The cast is effortlessly convincing. Winsome Alan Kim as little David and elderly Youn Yuh-jung as grandma are mopping up most the awards love, and Steven Yeun is the only familiar face from English-language fare thanks to his years of service on The Walking Dead. But I was constantly drawn to Han Ye-ri as Monica, the mother of the family, who manages to create a version of the wife-who-opposes-her-husband’s-desire-for-adventure which never feels like a shrewish cliché. She’s the glue that holds this family together and this performance similarly binds the film together.

That only leaves me with The Father and Sound of Metal from the Best Picture nominees but I’m going to try and take in a few others like One Night in Miami, Wolfwalkers and Ma Rainey’s Black Bottom if time allows.

The Oscars 2021: Nomadland, Promising Young Woman, The Trial of the Chicago 7

Posted on March 24th, 2021 in At the cinema, Culture | No Comments »

It often seems to me as if the majority of modern American films fall into one of two types: self-actualisation through sudden wealth acquisition or self-actualisation through superior firepower. That’s not necessarily a criticism – some of my favourite films could be considered as belonging to one or other of those two categories – but it speaks to a lack of ambition that drags everything back towards the mainstream. Although criticised in some quarters for no longer representing the tastes of the average cinema-goer, the modern Oscars at least shines a light on films which pull in a different direction.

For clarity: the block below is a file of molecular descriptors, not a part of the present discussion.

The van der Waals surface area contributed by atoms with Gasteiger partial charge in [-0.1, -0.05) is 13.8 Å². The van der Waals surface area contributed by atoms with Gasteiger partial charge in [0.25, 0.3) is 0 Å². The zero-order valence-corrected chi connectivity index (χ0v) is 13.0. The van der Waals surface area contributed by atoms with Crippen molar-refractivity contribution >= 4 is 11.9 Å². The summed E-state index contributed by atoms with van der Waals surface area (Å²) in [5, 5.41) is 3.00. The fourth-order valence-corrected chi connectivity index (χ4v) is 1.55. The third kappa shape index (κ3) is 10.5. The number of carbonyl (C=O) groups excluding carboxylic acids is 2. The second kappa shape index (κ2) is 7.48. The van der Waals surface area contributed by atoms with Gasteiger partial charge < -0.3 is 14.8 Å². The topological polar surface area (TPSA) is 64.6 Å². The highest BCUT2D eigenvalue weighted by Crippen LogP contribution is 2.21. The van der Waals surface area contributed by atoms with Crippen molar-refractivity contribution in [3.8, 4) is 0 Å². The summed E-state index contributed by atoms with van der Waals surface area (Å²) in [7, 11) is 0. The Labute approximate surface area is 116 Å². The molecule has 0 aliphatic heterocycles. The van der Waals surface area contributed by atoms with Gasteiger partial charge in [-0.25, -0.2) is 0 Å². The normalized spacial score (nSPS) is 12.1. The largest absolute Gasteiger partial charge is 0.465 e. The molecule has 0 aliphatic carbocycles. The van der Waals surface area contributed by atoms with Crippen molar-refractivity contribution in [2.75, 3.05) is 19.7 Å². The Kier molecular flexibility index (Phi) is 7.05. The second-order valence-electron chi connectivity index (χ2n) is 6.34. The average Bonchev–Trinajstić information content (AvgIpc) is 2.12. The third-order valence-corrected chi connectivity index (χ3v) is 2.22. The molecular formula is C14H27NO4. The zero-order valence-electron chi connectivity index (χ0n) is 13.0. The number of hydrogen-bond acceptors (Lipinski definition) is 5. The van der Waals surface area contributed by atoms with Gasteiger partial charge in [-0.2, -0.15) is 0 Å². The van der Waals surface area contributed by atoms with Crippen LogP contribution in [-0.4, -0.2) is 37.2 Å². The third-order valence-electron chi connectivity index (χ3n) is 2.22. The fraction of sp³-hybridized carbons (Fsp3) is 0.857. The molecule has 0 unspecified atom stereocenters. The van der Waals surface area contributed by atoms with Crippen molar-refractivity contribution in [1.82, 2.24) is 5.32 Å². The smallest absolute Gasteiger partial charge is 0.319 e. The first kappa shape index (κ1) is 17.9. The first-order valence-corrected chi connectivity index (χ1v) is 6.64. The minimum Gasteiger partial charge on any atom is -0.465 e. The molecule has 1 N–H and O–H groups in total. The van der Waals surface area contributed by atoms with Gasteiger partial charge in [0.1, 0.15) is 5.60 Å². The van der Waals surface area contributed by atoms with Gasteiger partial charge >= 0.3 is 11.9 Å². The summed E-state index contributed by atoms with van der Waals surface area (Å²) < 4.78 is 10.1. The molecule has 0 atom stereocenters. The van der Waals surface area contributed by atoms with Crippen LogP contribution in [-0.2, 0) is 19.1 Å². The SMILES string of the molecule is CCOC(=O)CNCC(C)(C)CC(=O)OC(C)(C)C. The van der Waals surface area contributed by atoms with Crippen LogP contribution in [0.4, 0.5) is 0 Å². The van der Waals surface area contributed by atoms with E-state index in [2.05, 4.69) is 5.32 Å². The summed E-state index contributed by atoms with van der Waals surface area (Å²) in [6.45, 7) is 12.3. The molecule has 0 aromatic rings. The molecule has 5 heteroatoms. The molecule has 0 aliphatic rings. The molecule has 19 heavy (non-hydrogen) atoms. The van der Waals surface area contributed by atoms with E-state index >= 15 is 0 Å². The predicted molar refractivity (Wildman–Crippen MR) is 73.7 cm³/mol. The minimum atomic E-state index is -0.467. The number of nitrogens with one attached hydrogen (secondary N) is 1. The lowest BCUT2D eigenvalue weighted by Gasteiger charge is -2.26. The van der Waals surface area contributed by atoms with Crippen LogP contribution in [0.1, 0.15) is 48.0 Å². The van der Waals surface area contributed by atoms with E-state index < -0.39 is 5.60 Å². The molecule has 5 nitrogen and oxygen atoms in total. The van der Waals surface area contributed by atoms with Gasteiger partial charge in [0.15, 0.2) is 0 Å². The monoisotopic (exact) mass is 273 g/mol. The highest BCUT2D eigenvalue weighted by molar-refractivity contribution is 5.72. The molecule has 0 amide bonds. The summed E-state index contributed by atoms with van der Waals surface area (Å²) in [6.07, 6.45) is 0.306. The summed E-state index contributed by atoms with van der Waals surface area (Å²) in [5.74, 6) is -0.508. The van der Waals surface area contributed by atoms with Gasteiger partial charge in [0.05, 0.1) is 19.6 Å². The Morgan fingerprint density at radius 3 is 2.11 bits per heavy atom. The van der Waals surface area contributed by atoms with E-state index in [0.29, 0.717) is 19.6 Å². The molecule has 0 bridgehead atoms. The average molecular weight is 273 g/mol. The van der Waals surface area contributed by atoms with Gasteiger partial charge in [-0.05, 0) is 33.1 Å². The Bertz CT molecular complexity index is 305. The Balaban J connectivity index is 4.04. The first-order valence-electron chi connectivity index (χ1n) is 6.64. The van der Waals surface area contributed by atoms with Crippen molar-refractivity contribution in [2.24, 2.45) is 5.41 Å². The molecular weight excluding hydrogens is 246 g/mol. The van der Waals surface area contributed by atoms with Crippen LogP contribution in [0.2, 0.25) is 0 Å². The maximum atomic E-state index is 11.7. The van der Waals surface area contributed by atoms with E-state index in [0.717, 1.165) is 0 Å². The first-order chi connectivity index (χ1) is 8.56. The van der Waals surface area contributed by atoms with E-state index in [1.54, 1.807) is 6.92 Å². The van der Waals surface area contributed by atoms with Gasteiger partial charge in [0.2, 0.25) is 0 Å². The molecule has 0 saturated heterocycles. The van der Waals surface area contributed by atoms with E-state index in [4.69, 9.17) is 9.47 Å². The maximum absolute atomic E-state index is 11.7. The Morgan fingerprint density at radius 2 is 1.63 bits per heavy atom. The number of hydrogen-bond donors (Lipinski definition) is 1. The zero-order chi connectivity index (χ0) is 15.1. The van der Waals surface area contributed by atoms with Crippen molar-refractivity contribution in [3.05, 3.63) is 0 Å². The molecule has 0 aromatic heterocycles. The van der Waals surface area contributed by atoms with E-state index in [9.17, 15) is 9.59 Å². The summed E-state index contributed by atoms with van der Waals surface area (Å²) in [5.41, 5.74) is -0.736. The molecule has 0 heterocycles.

Part of the reason for all of this expiation is that… well, I didn’t love Nomadland the way I was supposed to. Poor Nomadland. It’s such a delicate, heartfelt, intimate little film, that for me to watch (and thoroughly dislike) Mank and then have Chloé Zhao’s film presented as the Mank-killer which is going to deprive Fincher and co of their armfuls of little gold men is hardly fair or appropriate.

And I did really like this film. I just can’t see it changing my life. That said, I do admire it intensely. While Fincher plays silly games with true stories, Zhao takes a non-fiction book and incorporates some of the real Americans who are living this lifestyle into her scripted drama. One of the many accomplishments of the piece is the way that lead actors Frances McDormand and David Strathairn so beautifully integrate themselves into the authentic “nomads” that it’s almost impossible to see the joins. And Zhao also creates some indelible images of the American landscape.

This is a story which needed telling and it’s thrilling that the most prestigious awards ceremony in the world is treating it so well. The US experiment in utterly unfettered capitalism is crushing huge swathes of the population under the oppressive weight of an American Dream which purports to create opportunity for all, and in fact does as little as possible to level the playing field. No wonder that some people just refuse to play the game at all.

So as a window into this lifestyle, this is fascinating stuff and McDormand’s Fern is an utterly winning protagonist. Nor does this fall into the trap of seeming like a series of self-contained short films which could have come in any order. Part of the interest lies in seeing how chance encounters pay off later down the (literal and metaphorical) road.